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Blueprints Bavarian Aerial for c. 1950 16x9 BW1a.jpg
8A3. BAVARIAN BREWING CO. PLANT No. 1 (1949)
The Stock, Bottling & Boiler Houses & Other Buildings
Blueprints, Photos & Information

Please know that the plans shown below are best viewed on a large monitor or, at a minimum, a laptop or iPad; not a smart phone. 

 

The Other Buildings

Besides the Brew and Mill House (10A & 10B shown in gold) presented in the previous section, 8A1, Brew House Blueprints..., there were several other buildings that comprised the brewery complex. Blueprints with accompanying photos and information for the other structures shown on, which are identified on the Plot Plan and Aerial Photo below, are presented in the following. Unfortunately, only the Brew / Mill House remain.
    

 

The BLUEPRINTS FOR EACH STRUCTURE

In the following, blueprints are provided for each of the buildings identified on Plot Plan and aerial photo above, except for the Brew House, which has previously been addressed. These plans provide the ability to analyze the use of each floor, the equipment utilized and the former operations of the brewery. Exterior and interior photos of these other structures of the brewery accompany the blueprints.

The Stock Houses

Including the Main Stock House (3A), the Rack House (3B) and the Wash House (3C)

These three structures are shown separately on the Plot Plan, but they were built at the same time starting in 1903, and they were often simply referred to collectively as the Stock House. The sign that says "Stock House," shown in the first photo below, is on a three-story structure plus an upper floor for ventilation (3A), which adjoined the Brew House.  In front of it is a four-story structure identified as the Rack House (3B) on the Plot Plan, but as mentioned, it may have more commonly been known as a (smaller) Stock House. This is because there was only a Racking Room on the first floor of this structure, however, Ale Stock Cellar C was on the second floor, and Fermentation Room B was on the third floor. From a practical standpoint, the workers at the brewery probably referred to specific Fermenting Cellars (A-C) or Stock Cellars (A-E) rather than referring to a structure by a specific name. As shown on the floor plans, these structures had access to one another and also to the Brew / Mill House.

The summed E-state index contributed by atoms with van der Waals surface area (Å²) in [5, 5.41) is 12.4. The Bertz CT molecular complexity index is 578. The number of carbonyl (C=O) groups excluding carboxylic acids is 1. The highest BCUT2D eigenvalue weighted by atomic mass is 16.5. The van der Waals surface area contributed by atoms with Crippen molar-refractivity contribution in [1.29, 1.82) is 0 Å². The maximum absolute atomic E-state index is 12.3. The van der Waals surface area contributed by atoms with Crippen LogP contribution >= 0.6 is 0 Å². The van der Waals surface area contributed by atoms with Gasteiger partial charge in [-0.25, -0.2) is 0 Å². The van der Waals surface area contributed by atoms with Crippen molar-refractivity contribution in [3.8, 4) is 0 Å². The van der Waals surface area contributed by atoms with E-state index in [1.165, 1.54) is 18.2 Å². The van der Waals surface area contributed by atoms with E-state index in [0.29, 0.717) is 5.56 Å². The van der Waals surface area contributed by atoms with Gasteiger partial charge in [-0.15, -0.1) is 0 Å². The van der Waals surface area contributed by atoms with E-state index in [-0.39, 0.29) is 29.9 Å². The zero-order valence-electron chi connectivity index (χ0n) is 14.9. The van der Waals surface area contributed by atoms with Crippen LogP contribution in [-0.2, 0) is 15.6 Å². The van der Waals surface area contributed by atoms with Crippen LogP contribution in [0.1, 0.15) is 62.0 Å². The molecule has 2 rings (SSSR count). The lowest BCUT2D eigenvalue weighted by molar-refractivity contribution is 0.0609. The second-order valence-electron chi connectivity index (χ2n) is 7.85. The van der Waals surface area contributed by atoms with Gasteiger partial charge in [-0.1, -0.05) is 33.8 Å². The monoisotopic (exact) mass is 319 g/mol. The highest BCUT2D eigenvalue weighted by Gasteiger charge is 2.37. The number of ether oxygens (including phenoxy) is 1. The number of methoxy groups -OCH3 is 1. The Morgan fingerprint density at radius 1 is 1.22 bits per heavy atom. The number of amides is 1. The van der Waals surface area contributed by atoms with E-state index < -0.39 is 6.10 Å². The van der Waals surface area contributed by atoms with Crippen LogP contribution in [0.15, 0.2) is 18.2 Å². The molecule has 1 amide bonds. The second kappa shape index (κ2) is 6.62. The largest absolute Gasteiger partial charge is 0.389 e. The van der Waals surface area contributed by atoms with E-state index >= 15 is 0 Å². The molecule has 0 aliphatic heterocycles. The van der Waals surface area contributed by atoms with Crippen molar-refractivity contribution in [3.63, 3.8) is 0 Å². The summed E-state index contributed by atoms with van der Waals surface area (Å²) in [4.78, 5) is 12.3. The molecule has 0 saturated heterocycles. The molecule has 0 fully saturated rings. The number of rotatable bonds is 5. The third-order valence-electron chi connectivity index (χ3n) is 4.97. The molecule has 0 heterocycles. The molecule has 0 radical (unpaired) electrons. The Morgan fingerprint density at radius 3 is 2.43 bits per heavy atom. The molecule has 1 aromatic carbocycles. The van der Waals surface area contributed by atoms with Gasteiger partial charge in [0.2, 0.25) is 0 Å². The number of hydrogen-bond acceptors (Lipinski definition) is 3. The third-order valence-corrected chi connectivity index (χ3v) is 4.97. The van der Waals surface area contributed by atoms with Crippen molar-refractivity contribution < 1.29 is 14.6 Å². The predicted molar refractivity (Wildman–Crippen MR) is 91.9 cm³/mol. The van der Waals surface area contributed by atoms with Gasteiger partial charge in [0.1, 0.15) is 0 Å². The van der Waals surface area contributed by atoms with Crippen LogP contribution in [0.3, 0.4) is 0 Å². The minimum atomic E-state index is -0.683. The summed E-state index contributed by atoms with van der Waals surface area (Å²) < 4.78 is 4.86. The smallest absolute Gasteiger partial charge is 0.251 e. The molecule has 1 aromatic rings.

STOCK HOUSE  (3A)

This four-story structure included a possible ventilation area on the very top (not shown on the plans), Fermentation Room A on the third floor, and Stock Cellars A and B on the first and second floors, respectively, consisting of beer storage tanks. It may seem strange that floors above ground were called cellars. However, before there were advancements in refrigeration, both fermentation and storage tanks were located underground in lager cellars where cooler temperatures were easier to achieve and maintain. Once refrigeration improved and fermentation and storage could be provided in buildings above ground, the floors in these structures were still often called cellars or occasionally rooms. The last photo below showing open wood barrels, which required a skimming process, is believed to be from Fermentation Room/Cellar A.